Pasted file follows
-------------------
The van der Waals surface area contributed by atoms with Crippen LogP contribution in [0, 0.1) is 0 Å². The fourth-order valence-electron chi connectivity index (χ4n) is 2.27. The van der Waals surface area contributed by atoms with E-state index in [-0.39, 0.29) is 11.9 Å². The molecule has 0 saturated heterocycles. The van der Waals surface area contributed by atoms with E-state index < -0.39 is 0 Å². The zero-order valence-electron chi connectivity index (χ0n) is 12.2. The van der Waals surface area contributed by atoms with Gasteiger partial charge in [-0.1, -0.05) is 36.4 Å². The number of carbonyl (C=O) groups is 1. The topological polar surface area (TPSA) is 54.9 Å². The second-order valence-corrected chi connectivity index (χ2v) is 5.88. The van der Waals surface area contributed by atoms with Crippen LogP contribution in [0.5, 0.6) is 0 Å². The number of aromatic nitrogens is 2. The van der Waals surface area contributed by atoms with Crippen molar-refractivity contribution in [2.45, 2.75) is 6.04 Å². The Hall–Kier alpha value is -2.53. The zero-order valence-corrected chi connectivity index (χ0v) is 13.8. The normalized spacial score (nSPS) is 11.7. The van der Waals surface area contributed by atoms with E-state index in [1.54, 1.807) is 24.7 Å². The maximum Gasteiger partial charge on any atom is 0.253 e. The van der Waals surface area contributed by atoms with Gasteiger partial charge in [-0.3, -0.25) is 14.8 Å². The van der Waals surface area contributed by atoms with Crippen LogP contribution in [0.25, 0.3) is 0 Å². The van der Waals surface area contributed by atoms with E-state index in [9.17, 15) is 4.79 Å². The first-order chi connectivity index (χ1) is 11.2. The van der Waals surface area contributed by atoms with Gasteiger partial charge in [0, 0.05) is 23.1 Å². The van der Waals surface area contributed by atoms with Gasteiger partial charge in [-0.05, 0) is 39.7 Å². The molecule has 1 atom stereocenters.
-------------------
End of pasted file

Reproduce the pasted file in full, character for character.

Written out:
The van der Waals surface area contributed by atoms with Crippen LogP contribution in [0, 0.1) is 0 Å². The fourth-order valence-electron chi connectivity index (χ4n) is 2.27. The van der Waals surface area contributed by atoms with E-state index in [-0.39, 0.29) is 11.9 Å². The molecule has 0 saturated heterocycles. The van der Waals surface area contributed by atoms with E-state index < -0.39 is 0 Å². The zero-order valence-electron chi connectivity index (χ0n) is 12.2. The van der Waals surface area contributed by atoms with Gasteiger partial charge in [-0.1, -0.05) is 36.4 Å². The number of carbonyl (C=O) groups is 1. The topological polar surface area (TPSA) is 54.9 Å². The second-order valence-corrected chi connectivity index (χ2v) is 5.88. The van der Waals surface area contributed by atoms with Crippen LogP contribution in [0.5, 0.6) is 0 Å². The number of aromatic nitrogens is 2. The van der Waals surface area contributed by atoms with Crippen molar-refractivity contribution in [2.45, 2.75) is 6.04 Å². The Hall–Kier alpha value is -2.53. The zero-order valence-corrected chi connectivity index (χ0v) is 13.8. The normalized spacial score (nSPS) is 11.7. The van der Waals surface area contributed by atoms with E-state index in [1.54, 1.807) is 24.7 Å². The maximum Gasteiger partial charge on any atom is 0.253 e. The van der Waals surface area contributed by atoms with Gasteiger partial charge in [-0.3, -0.25) is 14.8 Å². The van der Waals surface area contributed by atoms with Crippen LogP contribution in [0.25, 0.3) is 0 Å². The van der Waals surface area contributed by atoms with E-state index in [9.17, 15) is 4.79 Å². The first-order chi connectivity index (χ1) is 11.2. The van der Waals surface area contributed by atoms with Gasteiger partial charge in [0, 0.05) is 23.1 Å². The van der Waals surface area contributed by atoms with Gasteiger partial charge in [-0.05, 0) is 39.7 Å². The molecule has 1 atom stereocenters.